Silk, an ancient fabric, was once worn only by the wealthy. Today, you can make a silk dress to wear all year. Silk is an easy fabric to sew and wear. Sew silk chiffon, muslin, crepe, charmeuse and gauze for softly draping designs. Back lightweight silk with shantung, organza and taffeta to add substance. Use heavier weight and nubby silks for tailored or structured styles. Achieve great results by learning how to sew with silk.
Cut silk with well-sharpened scissors. Silk's tiny threads pull and bunch unless your scissors and cutting tools are very sharp. Use a fresh rotary cutter blade each time you cut a new garment. Sharpen scissors and fabric shears regularly to avoid ruining beautiful silk at the cutout stage. Never cut more than a single layer of silk at one time. Silk's fine, smooth texture can mean slipping and sliding of the fabric as you cut. Align the fabric grain to your pattern and the cutting table. Place a stiff paper on your cutting table to stabilize very fine silk. Roll out the paper onto your cutting table, then position the silk fabric on top. Butcher or clean packing paper works well for this task.
Pin silk with care. Fine silks show pin holes later. Pin the fabric toward the inner edge of the seam allowance. Take care when using chalk to mark fabric. Use tailor tacks to avoid leaving any marks or residues, suggests author Barbara Weiland Talbert in "The Sewing Answer Book: Solutions to Every Problem You'll Ever Face." Make a double length of thread in an easy-to-see color and remove after you finish sewing the dress.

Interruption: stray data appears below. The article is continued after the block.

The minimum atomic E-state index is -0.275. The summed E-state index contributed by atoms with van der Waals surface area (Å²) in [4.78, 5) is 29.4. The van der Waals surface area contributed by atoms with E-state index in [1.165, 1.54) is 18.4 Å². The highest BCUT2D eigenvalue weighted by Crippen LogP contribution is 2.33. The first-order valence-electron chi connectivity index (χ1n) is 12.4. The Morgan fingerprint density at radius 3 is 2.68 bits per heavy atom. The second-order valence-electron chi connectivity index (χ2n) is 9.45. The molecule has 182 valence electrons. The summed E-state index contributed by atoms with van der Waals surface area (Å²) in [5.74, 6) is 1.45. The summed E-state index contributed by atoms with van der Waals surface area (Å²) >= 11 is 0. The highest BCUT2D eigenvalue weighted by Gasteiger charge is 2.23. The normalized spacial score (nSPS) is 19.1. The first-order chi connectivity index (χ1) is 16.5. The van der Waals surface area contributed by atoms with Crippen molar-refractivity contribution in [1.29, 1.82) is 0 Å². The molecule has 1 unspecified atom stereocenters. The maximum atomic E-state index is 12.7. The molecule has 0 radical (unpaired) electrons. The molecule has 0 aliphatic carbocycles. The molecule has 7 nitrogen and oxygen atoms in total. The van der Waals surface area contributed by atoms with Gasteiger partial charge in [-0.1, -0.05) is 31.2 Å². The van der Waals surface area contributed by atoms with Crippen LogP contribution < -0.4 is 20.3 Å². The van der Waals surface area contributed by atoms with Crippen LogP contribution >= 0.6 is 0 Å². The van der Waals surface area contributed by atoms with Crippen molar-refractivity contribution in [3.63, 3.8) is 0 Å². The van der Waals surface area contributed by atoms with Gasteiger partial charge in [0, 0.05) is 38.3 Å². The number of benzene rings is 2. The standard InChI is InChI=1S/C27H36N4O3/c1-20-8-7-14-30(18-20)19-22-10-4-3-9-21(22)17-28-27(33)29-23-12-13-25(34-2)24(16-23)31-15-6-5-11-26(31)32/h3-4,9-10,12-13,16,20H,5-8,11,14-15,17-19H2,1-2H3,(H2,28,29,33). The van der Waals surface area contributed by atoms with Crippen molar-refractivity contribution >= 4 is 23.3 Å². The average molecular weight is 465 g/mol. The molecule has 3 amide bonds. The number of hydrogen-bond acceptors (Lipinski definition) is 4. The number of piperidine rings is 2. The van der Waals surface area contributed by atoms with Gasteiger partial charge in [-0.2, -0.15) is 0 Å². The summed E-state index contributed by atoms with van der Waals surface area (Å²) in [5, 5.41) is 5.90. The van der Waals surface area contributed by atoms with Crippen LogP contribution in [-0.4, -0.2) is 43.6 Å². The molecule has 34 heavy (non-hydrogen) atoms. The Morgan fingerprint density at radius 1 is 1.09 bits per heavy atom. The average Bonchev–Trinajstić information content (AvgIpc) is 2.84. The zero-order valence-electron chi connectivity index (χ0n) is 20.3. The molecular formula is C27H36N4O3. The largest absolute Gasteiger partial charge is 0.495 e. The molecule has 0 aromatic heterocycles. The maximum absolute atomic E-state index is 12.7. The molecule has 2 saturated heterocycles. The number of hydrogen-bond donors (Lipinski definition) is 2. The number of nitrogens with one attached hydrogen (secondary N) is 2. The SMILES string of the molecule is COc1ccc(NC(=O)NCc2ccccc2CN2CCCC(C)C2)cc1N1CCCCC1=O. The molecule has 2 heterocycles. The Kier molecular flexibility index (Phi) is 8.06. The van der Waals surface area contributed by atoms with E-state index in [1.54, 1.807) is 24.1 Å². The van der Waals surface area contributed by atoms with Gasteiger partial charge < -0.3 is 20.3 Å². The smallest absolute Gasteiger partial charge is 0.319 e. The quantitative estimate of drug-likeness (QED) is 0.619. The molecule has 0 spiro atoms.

Stitch with polyester thread rather than silk thread. When sewing very fine silk, silk thread may be too heavy. Select 200/3 polyester thread for the finest silks. Match your sewing thread to the weight of the silk. Similarly, use a small needle when sewing thin silks. Use the very smallest needle possible: an 8 in the United States or a 60 in European sizes. Schmetz Universal needles for silk or Microtex needles are suited to sewing silk.
Steam seams with an iron to flatten them. Press each seam on both sides before opening the seam. The heat of your iron meshes the fabric threads and your stitching to product a beautiful couture-worthy result. Always use a soft piece of silk as a press cloth to avoid scorching delicate silk with an iron. Pressing silk requires medium to high heat, but using a press cloth safeguards your dress in progress.
Create a dreamy silk dress by starting with a simple Princess-style China silk slip, shown in "Couture Sewing Techniques" by Claire B. Shaeffer. Make bust darts at front side seams, and darts between the imaginary line of the breasts. Attach three separate silk skirts slightly below the waist of the slip. Sew a base skirt of net, then cover with organza and crinoline in contrasting colors. You'll feel like a princess wearing your own design.
Laura Lemay started writing in 1996. She has published articles on Luxist, Paw Nation, StyleList, Gadling, Urlesque, Asylum, BloggingStocks and other websites. Lemay also worked at "Ladies Home Journal" and "Institutional Investor." She holds a Bachelor of Arts in English from Smith College and a Master of Arts in education from Virginia Tech.